Kimberley Sisk looks forward to the day when she can smile without hesitation.
She can't wait until she'll no longer worry about being different or being teased by ignorant and insensitive schoolmates.
"I get mad," she said. "I'll start talking about them back."
Kimberley is a sixth-grader at Tuolumne Elementary School in south Modesto. The 12-year-old was born with a cleft lip and cleft palate, conditions that affect the shape of her mouth and positioning of her teeth. She had surgeries when she was a baby, and they helped her cosmetically. But there's still structural work to be done. The upper bridge needs surgery to repair a hole between the roof of her mouth and her nose.
She also has an unrelated problem that limits the hearing in her left ear.
Her father is disabled and unemployed, as is her mother, and the family of six lives in close quarters in a trailer park. They have no phone and no car, and that made it difficult to keep her medical and dental appointments.
Consequently, Kimberley lost contact with her representative from California Children's Services, which provides medical care for children with disabilities and who come from poor families.
That began to change when she arrived at Tuolumne Elementary last year. School nurse Vickie Crowell took an interest in Kimberley, as did Principal Mark Lewis. They visited the home to meet her parents, and they reconnected her with the children's services agency.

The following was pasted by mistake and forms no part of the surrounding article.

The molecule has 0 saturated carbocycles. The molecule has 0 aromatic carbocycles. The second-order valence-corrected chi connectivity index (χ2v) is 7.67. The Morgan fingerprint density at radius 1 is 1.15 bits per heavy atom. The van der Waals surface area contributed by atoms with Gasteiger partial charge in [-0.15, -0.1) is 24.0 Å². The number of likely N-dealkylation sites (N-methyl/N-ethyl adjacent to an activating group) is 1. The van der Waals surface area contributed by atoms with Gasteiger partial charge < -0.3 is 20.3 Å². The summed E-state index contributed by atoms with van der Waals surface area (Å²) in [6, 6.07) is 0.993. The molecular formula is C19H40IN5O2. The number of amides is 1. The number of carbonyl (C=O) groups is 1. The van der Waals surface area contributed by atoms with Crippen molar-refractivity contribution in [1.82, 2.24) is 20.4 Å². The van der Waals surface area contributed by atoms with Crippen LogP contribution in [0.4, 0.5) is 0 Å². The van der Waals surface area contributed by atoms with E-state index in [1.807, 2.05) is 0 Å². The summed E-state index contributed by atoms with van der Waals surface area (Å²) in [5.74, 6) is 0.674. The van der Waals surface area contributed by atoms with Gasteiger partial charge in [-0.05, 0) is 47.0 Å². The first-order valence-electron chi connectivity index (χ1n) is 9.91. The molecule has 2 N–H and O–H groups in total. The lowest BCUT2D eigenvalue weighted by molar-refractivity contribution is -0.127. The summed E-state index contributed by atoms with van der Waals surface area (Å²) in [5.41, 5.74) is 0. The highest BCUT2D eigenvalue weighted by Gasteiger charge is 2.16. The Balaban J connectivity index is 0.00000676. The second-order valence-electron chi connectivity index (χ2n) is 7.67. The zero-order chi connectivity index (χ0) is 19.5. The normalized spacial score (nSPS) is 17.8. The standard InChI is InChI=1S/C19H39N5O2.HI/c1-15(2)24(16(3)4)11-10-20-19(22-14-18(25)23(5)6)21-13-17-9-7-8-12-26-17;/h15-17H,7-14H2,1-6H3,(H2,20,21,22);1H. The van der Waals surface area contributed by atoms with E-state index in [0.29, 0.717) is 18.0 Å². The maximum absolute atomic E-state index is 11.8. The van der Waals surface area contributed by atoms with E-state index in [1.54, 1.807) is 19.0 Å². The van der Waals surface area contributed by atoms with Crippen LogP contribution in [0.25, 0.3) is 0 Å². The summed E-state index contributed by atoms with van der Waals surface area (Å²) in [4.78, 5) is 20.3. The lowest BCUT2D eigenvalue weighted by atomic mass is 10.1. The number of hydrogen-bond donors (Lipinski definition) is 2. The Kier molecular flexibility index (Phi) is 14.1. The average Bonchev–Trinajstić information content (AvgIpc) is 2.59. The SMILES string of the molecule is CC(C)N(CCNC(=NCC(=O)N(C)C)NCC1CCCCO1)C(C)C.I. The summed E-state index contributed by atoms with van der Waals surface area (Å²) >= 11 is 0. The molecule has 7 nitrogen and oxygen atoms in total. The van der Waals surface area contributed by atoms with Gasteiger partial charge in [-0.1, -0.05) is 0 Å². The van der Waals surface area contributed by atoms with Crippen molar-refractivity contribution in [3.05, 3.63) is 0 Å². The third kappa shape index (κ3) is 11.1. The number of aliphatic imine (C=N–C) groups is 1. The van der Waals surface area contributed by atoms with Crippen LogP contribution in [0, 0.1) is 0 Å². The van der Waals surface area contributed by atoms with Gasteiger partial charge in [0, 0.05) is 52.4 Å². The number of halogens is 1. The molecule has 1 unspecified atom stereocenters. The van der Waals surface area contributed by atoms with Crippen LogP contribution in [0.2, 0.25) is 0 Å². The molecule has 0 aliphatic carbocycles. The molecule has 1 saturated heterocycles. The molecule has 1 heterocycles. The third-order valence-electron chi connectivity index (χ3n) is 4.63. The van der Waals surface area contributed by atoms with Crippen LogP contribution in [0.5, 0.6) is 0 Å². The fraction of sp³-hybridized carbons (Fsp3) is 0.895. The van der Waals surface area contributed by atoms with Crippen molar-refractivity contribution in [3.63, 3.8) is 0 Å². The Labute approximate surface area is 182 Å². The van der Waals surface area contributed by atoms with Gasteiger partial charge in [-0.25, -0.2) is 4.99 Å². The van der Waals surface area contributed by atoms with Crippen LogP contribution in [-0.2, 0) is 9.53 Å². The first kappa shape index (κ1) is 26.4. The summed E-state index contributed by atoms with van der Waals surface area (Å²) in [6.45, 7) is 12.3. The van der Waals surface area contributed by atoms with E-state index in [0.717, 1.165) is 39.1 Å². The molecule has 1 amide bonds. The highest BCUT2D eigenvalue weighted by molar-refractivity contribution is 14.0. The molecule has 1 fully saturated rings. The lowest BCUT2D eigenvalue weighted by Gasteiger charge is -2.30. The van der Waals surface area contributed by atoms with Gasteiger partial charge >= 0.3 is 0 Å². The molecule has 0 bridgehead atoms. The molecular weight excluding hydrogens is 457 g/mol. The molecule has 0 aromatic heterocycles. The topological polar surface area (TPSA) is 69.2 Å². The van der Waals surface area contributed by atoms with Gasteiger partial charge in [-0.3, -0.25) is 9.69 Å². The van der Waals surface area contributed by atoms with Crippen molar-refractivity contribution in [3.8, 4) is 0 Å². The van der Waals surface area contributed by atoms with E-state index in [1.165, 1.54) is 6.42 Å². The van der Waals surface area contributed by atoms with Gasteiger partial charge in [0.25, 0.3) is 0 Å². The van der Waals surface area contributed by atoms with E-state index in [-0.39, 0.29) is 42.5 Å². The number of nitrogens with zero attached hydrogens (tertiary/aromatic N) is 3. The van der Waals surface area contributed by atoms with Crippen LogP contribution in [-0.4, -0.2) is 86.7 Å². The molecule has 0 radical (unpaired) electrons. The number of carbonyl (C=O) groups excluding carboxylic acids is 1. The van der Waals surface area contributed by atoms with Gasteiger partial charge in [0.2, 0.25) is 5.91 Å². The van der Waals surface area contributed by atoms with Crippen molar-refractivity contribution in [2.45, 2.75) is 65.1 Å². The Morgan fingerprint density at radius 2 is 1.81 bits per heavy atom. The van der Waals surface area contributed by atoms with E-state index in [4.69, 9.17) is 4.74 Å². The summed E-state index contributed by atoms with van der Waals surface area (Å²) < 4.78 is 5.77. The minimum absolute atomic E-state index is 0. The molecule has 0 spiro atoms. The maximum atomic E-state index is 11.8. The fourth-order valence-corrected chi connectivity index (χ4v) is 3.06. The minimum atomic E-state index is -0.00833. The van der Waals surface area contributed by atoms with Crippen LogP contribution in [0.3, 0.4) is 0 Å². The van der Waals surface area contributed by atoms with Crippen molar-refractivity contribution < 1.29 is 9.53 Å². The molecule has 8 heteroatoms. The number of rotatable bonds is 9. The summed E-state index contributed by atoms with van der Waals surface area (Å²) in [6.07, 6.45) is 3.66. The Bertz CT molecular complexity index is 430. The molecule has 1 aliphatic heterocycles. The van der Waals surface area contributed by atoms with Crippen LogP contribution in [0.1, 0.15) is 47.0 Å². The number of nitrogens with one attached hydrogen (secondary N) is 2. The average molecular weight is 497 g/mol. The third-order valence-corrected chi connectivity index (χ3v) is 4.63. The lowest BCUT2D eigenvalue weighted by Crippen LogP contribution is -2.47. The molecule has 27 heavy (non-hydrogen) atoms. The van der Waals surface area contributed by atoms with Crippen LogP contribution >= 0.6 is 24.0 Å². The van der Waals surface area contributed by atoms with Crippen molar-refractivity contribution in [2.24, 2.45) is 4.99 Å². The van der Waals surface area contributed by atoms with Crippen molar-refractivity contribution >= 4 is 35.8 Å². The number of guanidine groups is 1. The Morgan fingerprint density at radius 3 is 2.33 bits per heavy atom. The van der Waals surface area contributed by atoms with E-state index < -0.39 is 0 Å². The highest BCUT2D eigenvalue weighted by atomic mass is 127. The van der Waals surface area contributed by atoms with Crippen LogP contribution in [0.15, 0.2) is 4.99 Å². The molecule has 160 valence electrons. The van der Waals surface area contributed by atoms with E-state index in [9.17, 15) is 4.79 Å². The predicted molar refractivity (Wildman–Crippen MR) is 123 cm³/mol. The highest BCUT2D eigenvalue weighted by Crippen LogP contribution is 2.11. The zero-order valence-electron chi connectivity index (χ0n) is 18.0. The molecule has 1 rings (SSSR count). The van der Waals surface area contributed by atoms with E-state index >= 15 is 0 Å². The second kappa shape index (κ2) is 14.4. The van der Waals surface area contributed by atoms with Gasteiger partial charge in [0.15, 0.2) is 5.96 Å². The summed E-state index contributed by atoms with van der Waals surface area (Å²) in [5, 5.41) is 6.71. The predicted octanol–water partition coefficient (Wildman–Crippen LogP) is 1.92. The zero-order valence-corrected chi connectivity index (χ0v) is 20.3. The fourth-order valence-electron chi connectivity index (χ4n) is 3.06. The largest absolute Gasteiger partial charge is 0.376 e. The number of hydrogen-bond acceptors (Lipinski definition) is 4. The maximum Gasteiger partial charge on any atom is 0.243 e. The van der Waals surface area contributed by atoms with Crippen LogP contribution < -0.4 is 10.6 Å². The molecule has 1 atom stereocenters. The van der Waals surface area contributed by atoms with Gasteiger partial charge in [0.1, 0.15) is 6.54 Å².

"They had her in their caseload but no (recent) action on her," Crowell said.
For all the criticisms slung at educators, there are many like Lewis and Crowell who get involved in their students' lives and make impacts that can't be measured by standardized test scores. They step off the campus to help parents help their children.
"Some (parents) just don't have the resources or the knowledge," Lewis said. "(Kimberley's parents) are having a difficult time. But they want to do the best for their daughter."
When Kimberley enrolled in Tuolumne as a fifth-grader, school officials saw a child with tremendous potential but who was being held back by the social stigma.
"She's like any other kid her age," Lewis said. "She's concerned about her looks. She was very self-conscious."
Lewis and Crowell set out to help her build her self-esteem.
"She's bright enough where she could go to college," Lewis said. "We want to give her some hope that she can make it."
Kimberley also found a friend in Kim Spina, a Modesto City Schools board member who volunteered to serve as a mentor. They go to lunch. Spina took her shopping for shoes. When Kimberley's year-round track resumes in late October, they'll focus on improving her schoolwork.
But during her month off track, she'll to go the University of California San Francisco Medical Center to have surgery to repair the ear problem.
Then she'll get braces doctors hope will correct some of the dental problems to limit the scope of surgery needed later to rebuild the upper maxillary bone that holds her upper teeth.
"If not, they said they might have to break my jaw," she said.
That work, she said, could begin in 2009. If she fears the pain of having the work done, she doesn't let on. In fact, she said, the sooner the better.
"By the time I'm grown up, I want to have it all done," Kimberley said. "I want to have straight teeth and not a messed-up lip."
Now this young girl, who has endured so many physical and social minefields, has a goal.
"I want to be a firefighter or a detective," she said.
Crowell and Lewis believe in Kimberley. She's one of those children who, with a little nudge, loads of encouragement and some help in getting the proper medical treatment, has a fighting chance to see her dreams come true.
Jeff Jardine's column appears Sundays, Tuesdays and Thursdays in Local News. He can be reached at email@example.com or 578-2383.